Adam and Jamie, who entered the quicksand, were submerged only till their chest and after which they began to float. Hence, it was proved that quicksand could never eat a human. If anyone has died from lowering into the trap would probably be due to dehydration and overexposure. A person can only sink into the quicksand due to the fast motion to escape it. Being less dense than the human body, quicksand can never make a person drown. People were shocked to see the myth busted, and many people even wrote in the Mythbusters forum as well that they are glad Mythbusters took the legend and shattered it.
Can shrinking jeans while wearing them in a hot bath kill you?
One of the myths that the Mythbusters tested was whether shrinking jeans while wearing them in a hot tub for six hours can kill you. The theory behind this myth is that if a person wore a pair of jeans and then sat in a hot bath intending to shrink them to fit, the shrinking jeans can cut off blood circulation to the legs. The lack of blood circulation would then cause a lethal clot or require the legs to be amputated. The team experimented with a pair of ballistic gel legs with tubes running through them to stimulate blood vessels. Then they covered the legs in jeans and placed them in a hot bath for six hours. They did not find any change in the blood flow.
They then had Grant wear a pair of blue jeans and sit in the hot bath for six hours. Throughout the experiment, Grant was continuously monitored by a medical expert, and by the end of the six hours, he was declared healthy and at no risk of death. The Build Team was able to consider this myth debunked. However, as an important reminder, blood clots and cutting off blood circulation are genuine dangers that should never be taken lightly. You might even question why someone would think to wear a pair of jeans in a hot bath. Maybe they think doing that way will tighten up the pants as though they were just washed and dried. They would be wrong.
The Mythbusters tackle whether a filled Styrofoam cup can pierce another car’s windshield.
One of the myths that the Mythbusters chose to test out was whether a Styrofoam cup filled with soda tossed from a car moving at highway speed could piercing another car’s windshield, killing its driver. Two Mythbusters first fired several different mixtures of soda and ice out of an air cannon to measure which was capable of delivering the most force. They ultimately found that slush was the most effective mix. To simulate an oncoming vehicle, they built a test rig in front of the air cannon with a windshield and with a driver. In a test shot at 40 miles per hour, the cup was able to crack the windshield. The cup pierced the windshield at the full 60 miles per hour but did not maintain enough momentum to be lethal to the driver.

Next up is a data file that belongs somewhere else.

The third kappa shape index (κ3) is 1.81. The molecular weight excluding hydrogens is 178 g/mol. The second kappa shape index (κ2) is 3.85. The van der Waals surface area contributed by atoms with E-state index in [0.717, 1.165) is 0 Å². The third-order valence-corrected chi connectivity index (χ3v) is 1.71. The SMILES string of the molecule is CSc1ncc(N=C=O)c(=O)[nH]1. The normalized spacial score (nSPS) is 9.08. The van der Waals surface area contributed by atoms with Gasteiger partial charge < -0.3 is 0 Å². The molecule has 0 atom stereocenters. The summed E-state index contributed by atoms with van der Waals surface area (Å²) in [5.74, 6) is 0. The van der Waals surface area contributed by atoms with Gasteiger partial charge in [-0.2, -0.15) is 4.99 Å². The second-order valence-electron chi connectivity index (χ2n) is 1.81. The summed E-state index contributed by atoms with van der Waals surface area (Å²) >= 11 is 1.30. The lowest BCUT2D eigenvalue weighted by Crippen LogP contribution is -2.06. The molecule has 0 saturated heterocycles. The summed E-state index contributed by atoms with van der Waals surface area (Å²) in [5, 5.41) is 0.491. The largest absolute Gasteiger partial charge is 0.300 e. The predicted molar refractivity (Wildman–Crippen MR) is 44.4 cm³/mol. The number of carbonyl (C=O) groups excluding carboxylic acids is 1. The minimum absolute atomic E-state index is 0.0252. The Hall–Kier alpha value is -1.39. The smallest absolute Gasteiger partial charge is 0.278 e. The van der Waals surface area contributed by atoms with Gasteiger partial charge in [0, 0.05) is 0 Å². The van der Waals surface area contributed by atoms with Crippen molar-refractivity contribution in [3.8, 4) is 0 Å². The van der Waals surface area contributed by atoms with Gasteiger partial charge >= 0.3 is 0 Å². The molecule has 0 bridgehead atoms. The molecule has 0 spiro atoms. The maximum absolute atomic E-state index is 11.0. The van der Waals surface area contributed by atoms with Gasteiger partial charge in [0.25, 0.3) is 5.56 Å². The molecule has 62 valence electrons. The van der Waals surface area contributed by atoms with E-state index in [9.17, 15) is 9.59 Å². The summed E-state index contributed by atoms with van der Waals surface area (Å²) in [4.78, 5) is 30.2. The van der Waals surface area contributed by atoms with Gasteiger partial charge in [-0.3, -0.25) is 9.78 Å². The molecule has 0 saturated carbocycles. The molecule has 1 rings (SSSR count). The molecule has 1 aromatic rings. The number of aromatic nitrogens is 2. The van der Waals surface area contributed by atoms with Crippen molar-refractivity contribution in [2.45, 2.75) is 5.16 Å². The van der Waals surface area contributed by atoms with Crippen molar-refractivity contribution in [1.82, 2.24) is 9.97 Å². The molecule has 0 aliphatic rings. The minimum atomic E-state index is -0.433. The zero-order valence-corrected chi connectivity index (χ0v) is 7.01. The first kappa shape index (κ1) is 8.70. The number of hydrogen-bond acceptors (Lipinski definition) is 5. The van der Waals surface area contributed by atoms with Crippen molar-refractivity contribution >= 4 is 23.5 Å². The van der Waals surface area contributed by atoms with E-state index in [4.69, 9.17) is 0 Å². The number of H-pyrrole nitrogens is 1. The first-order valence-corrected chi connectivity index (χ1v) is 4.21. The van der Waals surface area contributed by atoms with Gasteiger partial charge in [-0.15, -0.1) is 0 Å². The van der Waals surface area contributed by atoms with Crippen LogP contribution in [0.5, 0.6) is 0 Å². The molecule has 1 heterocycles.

Finally, they decided to repeat the test using aluminum soda cans. While the cans pierced the windshield more effectively, the Mythbusters could not hit the windshield accurately enough to hit the driver. They also tried to use a shoulder-mounted air cannon but could still not hit the windshield accurately enough. Down to one windshield, the Mythbusters fired at the windshield at point-blank range. The cup still lacked the power to harm the driver, and ultimately, the myth was declared busted. Even though it is a bust, Styrofoam still is not a eco-friendly material that should be used in mass amounts because it does not decompose properly.
Mythbusters tackle whether, after crashing down a cliff if the car will always end up on fire.
To begin testing out this theory, the Mythbusters brought a car to the top of a quarry. The car accidentally rolled off the cliff before the accelerator was pushed down with a weight. The vehicle tumbled only part of the way down the quarry walls and did not explode. The Mythbusters brought in a new car and designed an improved launching method. Furthermore, the second car sped off the cliff and crashed much more impressively but still did not explode. They investigated the wreckage and uncovered that the gas tank was very well-protected and barely damaged. At this point, the myth was busted.
To determine if an exposed gas tank will explode under the impact, the Mythbusters used a considerable, falling weight to crush a gas tank and added boxes of matches to stimulate sparks. The footage showed a wide spray of gasoline mist that quickly ignited into a large fireball. They attached a gas tank externally to the vehicle’s front to recreate an explosion with an actual falling car and covered it with boxes of strike-anywhere matches. Upon crashing, the fuel tank did explode, but one of the Mythbusters failed to release the parking brake during launch. Keep reading to find out if a carjacker can die from accidentally tripping the air bag and skewering himself with his break-in tool.
An attempt to break into a car caused the side airbag to trip and launch the lockpick with enough force to skewer his skull.
This insane myth is whether or not a thief attempting to pick a car’s lock and accidentally trip the side airbag would launch the lockpick with enough force to impact his skull. The build team constructed a robotic arm to simulate a person attempting to pick a car’s lock. They then placed a ballistics gel head over the arm to simulate a human head. However, they were unable to trigger the side airbag with the lockpick. A mechanic that was present explained that the airbag was not inside the door but in the car and attached to the door’s inside. The build team decided to build a robotic leg, under the assumption that if the thief were unable to break into the car, they would kick the car out of frustration and trigger the side airbag.